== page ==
Episode Rating: Excellent
Peter Deluise -- Director
James Tichenor -- Visual Effects Supervisor
The commentary is very informative, and interesting. Lots of behind the scene information. The commentary stays on point with what is on screen.
The two Goa’uld death gliders obtained in “The Serpent's Lair” have been scavenged, and Earth scientists retrofit a new craft from the parts. The goal is to provide a fighter craft capable of flight in Earth’s atmosphere, and in space. A new way to defend the Earth from the Goa’uld. The craft, called the X-301 Interceptor, is a hybrid of human and Goa’uld technology.
Teal’c and O’Neill take the X-301 on a test flight. During the test flight, the X-301’s controls stop responding, and the craft heads into space, leaving Earth far behind. Some of the Goa’uld technology used in the X-301 included a recall device, and the vehicle is on its way back to the Goa’uld’s base. At their current speed, the trip will take several hundred years.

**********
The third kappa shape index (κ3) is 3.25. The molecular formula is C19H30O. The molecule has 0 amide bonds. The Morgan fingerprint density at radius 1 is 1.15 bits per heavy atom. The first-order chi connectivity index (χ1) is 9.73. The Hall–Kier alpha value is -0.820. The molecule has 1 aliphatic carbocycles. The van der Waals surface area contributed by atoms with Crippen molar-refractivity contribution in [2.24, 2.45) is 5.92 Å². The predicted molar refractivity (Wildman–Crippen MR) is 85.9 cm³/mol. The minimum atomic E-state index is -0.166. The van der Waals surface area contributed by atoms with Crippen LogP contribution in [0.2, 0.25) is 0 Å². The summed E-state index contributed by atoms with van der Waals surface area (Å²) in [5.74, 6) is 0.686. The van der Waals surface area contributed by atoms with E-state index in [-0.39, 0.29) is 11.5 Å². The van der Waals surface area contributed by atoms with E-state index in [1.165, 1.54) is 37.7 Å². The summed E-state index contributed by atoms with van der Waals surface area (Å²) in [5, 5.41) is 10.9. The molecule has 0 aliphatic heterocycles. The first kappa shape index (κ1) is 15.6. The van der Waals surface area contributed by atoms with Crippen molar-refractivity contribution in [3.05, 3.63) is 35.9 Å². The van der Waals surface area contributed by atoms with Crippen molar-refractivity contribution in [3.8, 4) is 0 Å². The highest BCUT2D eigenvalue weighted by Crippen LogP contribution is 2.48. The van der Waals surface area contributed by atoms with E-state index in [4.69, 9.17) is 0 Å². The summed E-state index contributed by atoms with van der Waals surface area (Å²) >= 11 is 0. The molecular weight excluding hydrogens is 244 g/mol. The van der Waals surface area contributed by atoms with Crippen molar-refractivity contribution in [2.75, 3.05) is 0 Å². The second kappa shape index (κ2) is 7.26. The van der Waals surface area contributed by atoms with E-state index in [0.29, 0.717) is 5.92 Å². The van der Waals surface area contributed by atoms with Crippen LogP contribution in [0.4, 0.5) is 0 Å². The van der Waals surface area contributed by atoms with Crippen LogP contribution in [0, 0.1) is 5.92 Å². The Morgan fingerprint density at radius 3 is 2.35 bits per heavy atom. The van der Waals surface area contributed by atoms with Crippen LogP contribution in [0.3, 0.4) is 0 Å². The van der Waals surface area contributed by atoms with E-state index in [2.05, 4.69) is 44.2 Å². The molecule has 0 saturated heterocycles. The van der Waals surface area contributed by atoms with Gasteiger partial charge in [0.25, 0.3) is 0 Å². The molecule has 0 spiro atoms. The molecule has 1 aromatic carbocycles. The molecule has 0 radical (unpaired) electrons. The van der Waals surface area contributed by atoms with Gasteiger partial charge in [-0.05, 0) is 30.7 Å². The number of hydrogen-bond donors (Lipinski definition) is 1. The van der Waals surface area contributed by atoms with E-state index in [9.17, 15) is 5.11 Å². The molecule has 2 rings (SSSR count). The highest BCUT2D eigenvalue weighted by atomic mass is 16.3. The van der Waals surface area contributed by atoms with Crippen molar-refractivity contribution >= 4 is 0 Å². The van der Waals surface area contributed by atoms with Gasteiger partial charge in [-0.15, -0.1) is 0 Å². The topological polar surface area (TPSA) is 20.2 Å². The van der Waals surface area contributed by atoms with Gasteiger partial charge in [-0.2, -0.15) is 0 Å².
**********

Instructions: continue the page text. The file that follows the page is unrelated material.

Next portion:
O’Neill and Teal’c must survive in space, with few supplies and limited air, while folks on Earth try to formulate a plan to save the X-301’s occupants.
The story is reminiscent of the novel, and 1969 movie, Marooned. Much of the strengths of Marooned translate well to this Stargate SG-1 episode. There is a good division between time spent with the ship’s occupants, and with the folks on Earth. Alternating between the two situations keeps the episode's pacing brisk, and engaging. The situation allows a peek at O’Neill and Teal’c’s inner character. Two warriors facing a lingering death in space. The two are poignant, without getting maudlin, about their impending demise. Those scenes are an excellent counterpoint to the controlled, yet frantic, activity on Earth by those attempting to save them.
Regardless of the X-301’s stealth technology, it seems that someone would have seen the ship’s daytime maneuvers.